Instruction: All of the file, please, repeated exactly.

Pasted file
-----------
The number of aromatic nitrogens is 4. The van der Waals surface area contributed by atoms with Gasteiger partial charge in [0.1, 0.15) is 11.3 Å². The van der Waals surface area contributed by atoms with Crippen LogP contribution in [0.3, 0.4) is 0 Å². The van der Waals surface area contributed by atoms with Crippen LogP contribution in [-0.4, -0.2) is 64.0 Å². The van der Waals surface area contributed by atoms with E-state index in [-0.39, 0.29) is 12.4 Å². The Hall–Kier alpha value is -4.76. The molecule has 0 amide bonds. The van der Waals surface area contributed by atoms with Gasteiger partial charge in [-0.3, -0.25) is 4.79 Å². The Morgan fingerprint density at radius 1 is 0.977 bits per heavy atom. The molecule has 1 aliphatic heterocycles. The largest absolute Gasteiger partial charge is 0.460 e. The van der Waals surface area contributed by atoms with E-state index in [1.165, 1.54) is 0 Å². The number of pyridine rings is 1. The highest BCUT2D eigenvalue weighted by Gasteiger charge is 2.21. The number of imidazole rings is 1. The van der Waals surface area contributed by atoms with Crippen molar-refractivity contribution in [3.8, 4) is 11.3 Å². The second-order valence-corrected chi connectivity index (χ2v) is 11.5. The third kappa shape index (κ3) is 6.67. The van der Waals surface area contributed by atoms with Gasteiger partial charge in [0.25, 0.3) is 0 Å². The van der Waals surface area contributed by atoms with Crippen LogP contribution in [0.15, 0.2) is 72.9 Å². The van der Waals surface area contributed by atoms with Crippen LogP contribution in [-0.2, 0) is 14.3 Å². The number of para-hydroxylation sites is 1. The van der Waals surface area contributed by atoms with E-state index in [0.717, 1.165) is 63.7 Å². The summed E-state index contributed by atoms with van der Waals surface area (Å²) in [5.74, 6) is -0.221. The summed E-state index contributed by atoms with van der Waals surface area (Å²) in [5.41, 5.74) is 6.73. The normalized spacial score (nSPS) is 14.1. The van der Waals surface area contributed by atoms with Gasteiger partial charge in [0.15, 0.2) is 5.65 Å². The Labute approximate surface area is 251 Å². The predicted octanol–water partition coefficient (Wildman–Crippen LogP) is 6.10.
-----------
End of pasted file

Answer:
The number of aromatic nitrogens is 4. The van der Waals surface area contributed by atoms with Gasteiger partial charge in [0.1, 0.15) is 11.3 Å². The van der Waals surface area contributed by atoms with Crippen LogP contribution in [0.3, 0.4) is 0 Å². The van der Waals surface area contributed by atoms with Crippen LogP contribution in [-0.4, -0.2) is 64.0 Å². The van der Waals surface area contributed by atoms with E-state index in [-0.39, 0.29) is 12.4 Å². The Hall–Kier alpha value is -4.76. The molecule has 0 amide bonds. The van der Waals surface area contributed by atoms with Gasteiger partial charge in [-0.3, -0.25) is 4.79 Å². The Morgan fingerprint density at radius 1 is 0.977 bits per heavy atom. The molecule has 1 aliphatic heterocycles. The largest absolute Gasteiger partial charge is 0.460 e. The van der Waals surface area contributed by atoms with E-state index in [1.165, 1.54) is 0 Å². The number of pyridine rings is 1. The highest BCUT2D eigenvalue weighted by Gasteiger charge is 2.21. The number of imidazole rings is 1. The van der Waals surface area contributed by atoms with Crippen molar-refractivity contribution in [3.8, 4) is 11.3 Å². The second-order valence-corrected chi connectivity index (χ2v) is 11.5. The third kappa shape index (κ3) is 6.67. The van der Waals surface area contributed by atoms with Gasteiger partial charge in [0.25, 0.3) is 0 Å². The van der Waals surface area contributed by atoms with Crippen LogP contribution in [0.15, 0.2) is 72.9 Å². The van der Waals surface area contributed by atoms with Crippen LogP contribution in [-0.2, 0) is 14.3 Å². The number of para-hydroxylation sites is 1. The van der Waals surface area contributed by atoms with E-state index in [0.717, 1.165) is 63.7 Å². The summed E-state index contributed by atoms with van der Waals surface area (Å²) in [5.74, 6) is -0.221. The summed E-state index contributed by atoms with van der Waals surface area (Å²) in [5.41, 5.74) is 6.73. The normalized spacial score (nSPS) is 14.1. The van der Waals surface area contributed by atoms with Gasteiger partial charge in [0.15, 0.2) is 5.65 Å². The Labute approximate surface area is 251 Å². The predicted octanol–water partition coefficient (Wildman–Crippen LogP) is 6.10.